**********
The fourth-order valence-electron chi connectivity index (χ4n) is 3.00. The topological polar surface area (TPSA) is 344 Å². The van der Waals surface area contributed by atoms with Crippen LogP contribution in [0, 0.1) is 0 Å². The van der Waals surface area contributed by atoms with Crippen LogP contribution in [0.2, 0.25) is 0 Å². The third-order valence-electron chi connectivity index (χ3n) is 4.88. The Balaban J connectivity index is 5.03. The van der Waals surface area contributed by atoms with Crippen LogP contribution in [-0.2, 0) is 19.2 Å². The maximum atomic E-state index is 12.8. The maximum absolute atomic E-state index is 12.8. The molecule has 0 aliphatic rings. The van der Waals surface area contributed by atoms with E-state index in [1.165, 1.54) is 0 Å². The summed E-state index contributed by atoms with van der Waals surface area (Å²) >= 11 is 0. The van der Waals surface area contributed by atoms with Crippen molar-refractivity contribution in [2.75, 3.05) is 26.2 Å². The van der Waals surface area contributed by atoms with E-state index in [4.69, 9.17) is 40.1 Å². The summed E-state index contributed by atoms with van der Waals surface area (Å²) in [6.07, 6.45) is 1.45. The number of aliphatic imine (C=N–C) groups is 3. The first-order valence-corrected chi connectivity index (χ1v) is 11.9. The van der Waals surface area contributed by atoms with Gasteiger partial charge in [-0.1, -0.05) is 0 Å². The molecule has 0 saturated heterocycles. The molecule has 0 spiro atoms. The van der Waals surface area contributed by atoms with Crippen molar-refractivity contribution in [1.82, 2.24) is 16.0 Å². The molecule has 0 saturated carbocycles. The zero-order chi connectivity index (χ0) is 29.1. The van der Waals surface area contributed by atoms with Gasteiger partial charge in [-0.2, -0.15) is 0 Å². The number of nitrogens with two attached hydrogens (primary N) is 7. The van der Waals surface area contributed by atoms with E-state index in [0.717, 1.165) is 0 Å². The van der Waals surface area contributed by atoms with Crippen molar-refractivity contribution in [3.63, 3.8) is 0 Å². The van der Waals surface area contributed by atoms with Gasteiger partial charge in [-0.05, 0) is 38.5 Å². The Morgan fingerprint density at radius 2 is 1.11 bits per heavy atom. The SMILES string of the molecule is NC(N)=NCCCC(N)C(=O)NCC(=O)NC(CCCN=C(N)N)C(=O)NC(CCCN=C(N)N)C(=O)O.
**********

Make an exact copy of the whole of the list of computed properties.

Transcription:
The fourth-order valence-electron chi connectivity index (χ4n) is 3.00. The topological polar surface area (TPSA) is 344 Å². The van der Waals surface area contributed by atoms with Crippen LogP contribution in [0, 0.1) is 0 Å². The van der Waals surface area contributed by atoms with Crippen LogP contribution in [0.2, 0.25) is 0 Å². The third-order valence-electron chi connectivity index (χ3n) is 4.88. The Balaban J connectivity index is 5.03. The van der Waals surface area contributed by atoms with Crippen LogP contribution in [-0.2, 0) is 19.2 Å². The maximum atomic E-state index is 12.8. The maximum absolute atomic E-state index is 12.8. The molecule has 0 aliphatic rings. The van der Waals surface area contributed by atoms with E-state index in [1.165, 1.54) is 0 Å². The summed E-state index contributed by atoms with van der Waals surface area (Å²) >= 11 is 0. The van der Waals surface area contributed by atoms with Crippen molar-refractivity contribution in [2.75, 3.05) is 26.2 Å². The van der Waals surface area contributed by atoms with E-state index in [4.69, 9.17) is 40.1 Å². The summed E-state index contributed by atoms with van der Waals surface area (Å²) in [6.07, 6.45) is 1.45. The number of aliphatic imine (C=N–C) groups is 3. The first-order valence-corrected chi connectivity index (χ1v) is 11.9. The van der Waals surface area contributed by atoms with Gasteiger partial charge in [-0.1, -0.05) is 0 Å². The molecule has 0 saturated heterocycles. The molecule has 0 spiro atoms. The van der Waals surface area contributed by atoms with Crippen molar-refractivity contribution in [1.82, 2.24) is 16.0 Å². The molecule has 0 saturated carbocycles. The zero-order chi connectivity index (χ0) is 29.1. The van der Waals surface area contributed by atoms with Gasteiger partial charge in [-0.2, -0.15) is 0 Å². The number of nitrogens with two attached hydrogens (primary N) is 7. The van der Waals surface area contributed by atoms with E-state index in [0.717, 1.165) is 0 Å². The van der Waals surface area contributed by atoms with Crippen molar-refractivity contribution in [3.63, 3.8) is 0 Å². The van der Waals surface area contributed by atoms with Gasteiger partial charge in [-0.05, 0) is 38.5 Å². The Morgan fingerprint density at radius 2 is 1.11 bits per heavy atom. The SMILES string of the molecule is NC(N)=NCCCC(N)C(=O)NCC(=O)NC(CCCN=C(N)N)C(=O)NC(CCCN=C(N)N)C(=O)O.